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As more and more progressive voices speak out against using military force against Syria, President Obama’s decision to ask Congress to authorize a strike is creating political friction on the other side of the country -- in the Senate primary between Brian Schatz and Colleen Hanabusa.  Of course, the military has a huge presence in Hawaii, and the islands are home to thousands of servicemen and women.  Hawaii-based units suffered some of the most devastating losses during the Iraq war, and the pain and waste of that conflict is still felt among many residents.  

Congresswoman Colleen Hanabusa, who sits on the House Armed Services Committee, came out quickly and decisively against President Obama’s attack plan -- saying that a strike on Syria lacked a “solid legal basis, a clear long-term strategy, and vital international support.”  In an August 26th statement, she said:

“The world has a moral obligation to pursue an appropriate response to any use of these inhumane and illegal weapons. There is no place in any conflict for chemical warfare.
However, the United States must remain cautious and pragmatic in our response.  Faulty intelligence on WMDs drew us into a bloody struggle in Iraq. The last decade of conflict in Iraq and Afghanistan demonstrated what comes of war waged with poor planning. We cannot haphazardly enter another conflict with a sovereign nation. Questions still remain about the identity and intentions of the Syrian opposition to the Assad regime, and I believe we need clear answers before moving forward.”
On the flip-side, her primary opponent, Senator Brian Schatz, originally came out with some pretty hawkish language and seemed to support a unilateral strike:
""The people of Hawaii and I have confidence in President Obama's decisions as our commander-in-chief."

"The President and his national security team have provided strong evidence that the Assad regime is responsible for the recent horrific chemical weapons attack against innocent Syrian civilians.  We must send a clear message that the use of chemical weapons is abhorrent and will not be tolerated by the United States or the international community."

But when President Obama revealed his plan to go to Congress for approval, Schatz tried to backpedal.  An article in Wednesday's Honolulu Civil Beat reported:

By Sunday, however, Schatz had released a second, more circumspect statement. Though his aides strongly disputed the notion Tuesday that the senator had changed his position, the second statement was decidedly different in tone from the first. Gone was a call for "sending a message."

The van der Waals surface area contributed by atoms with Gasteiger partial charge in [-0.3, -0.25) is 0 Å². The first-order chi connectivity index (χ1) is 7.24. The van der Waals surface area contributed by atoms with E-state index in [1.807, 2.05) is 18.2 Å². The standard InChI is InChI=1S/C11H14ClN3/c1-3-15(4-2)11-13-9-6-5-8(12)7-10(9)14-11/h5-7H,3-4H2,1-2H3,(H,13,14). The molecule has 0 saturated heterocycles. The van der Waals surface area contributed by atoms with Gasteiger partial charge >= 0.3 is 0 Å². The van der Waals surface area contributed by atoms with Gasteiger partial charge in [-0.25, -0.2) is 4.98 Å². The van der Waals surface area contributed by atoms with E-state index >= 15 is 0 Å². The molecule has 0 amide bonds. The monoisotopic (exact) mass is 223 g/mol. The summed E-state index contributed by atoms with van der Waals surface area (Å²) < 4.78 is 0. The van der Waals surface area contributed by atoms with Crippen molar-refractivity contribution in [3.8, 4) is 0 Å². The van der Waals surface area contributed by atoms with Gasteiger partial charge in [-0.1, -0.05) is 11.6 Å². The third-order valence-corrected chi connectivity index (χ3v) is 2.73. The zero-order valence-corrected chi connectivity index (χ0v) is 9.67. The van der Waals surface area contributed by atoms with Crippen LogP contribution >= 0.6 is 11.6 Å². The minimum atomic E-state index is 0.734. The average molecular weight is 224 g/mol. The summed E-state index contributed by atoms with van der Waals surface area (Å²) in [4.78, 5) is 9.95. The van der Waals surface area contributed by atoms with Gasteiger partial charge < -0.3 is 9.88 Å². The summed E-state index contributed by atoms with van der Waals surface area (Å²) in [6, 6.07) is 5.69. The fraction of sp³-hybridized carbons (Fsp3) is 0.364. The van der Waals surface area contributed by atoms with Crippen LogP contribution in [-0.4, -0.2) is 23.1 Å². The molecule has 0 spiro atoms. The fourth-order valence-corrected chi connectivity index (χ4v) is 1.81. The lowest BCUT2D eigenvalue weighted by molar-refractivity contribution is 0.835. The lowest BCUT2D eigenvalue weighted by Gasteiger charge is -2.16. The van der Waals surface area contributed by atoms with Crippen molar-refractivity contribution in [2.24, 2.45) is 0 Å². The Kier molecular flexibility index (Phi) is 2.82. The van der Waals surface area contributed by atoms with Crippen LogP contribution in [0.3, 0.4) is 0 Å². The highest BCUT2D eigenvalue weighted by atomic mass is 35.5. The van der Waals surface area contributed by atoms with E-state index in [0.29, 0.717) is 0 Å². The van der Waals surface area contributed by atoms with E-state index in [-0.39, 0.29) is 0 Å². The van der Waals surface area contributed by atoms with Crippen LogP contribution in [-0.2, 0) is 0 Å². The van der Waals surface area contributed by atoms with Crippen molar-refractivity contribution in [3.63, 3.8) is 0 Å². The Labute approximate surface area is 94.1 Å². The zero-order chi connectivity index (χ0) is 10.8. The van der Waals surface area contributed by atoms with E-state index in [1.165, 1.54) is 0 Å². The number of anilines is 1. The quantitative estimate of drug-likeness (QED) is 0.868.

“Congress must weigh in,” he said. “And this decision should spur an important debate, allowing us to review the facts. Most importantly, this assures the country that the gravity of taking military action is weighed fully before decisions are made.”
Hanabusa is not the only member of the Hawaii delegation with reservations about a strike. Her colleague in the House, Tulsi Gabbard  (a veteran of Middle East conflicts and a member of the Foreign Relations Committee), is also reluctant to get involved in Syria:
"Right now, we do not have enough facts about all facets of what is occurring on the ground, the factions involved in this civil war, and what the unintended consequences would be for U.S. military involvement.”
Colleen makes great points in articulating the progressive anti-war message.  The United States does not need to start another unwinnable war in the Middle East.  Any Hawaii politician who votes to attack Syria will likely face a severe electoral backlash from local liberals and progressives -- especially Schatz, who was recently endorsed by MoveOn.org.   His rush to side with President Obama may have untold consequences if we end up involved in Syria.  We don’t know enough about the situation on the ground, we don’t know who exactly we will be helping, and we can’t say what will happen if our weapons will fall into the wrong hands.  Most importantly, there is no guarantee that our strikes will change anything, and will in all probability make things worse.  Can we really justify an action that could both kill innocent civilians and help al Qaeda?  Considering the Senate Foreign Relations Committee just approved John McCain's amendment calling for a "democratic government in Syria" and authorizing the goal of "removing Assad's momentum on the battlefield," it is almost certain that a few missile strikes will not be the end of our involvement.

British Parliament’s refusal to endorse military action does give us some hope – they are probably just as war-weary as we are, and were similarly suckered into Iraq by the Bush-Cheney-Rumsfeld-Blair quartet.   I only hope that our elected officials remember the deceit that got us into Iraq and the heartbreak it caused, and realize how bad a “yes” vote would be for the American people and for the world.

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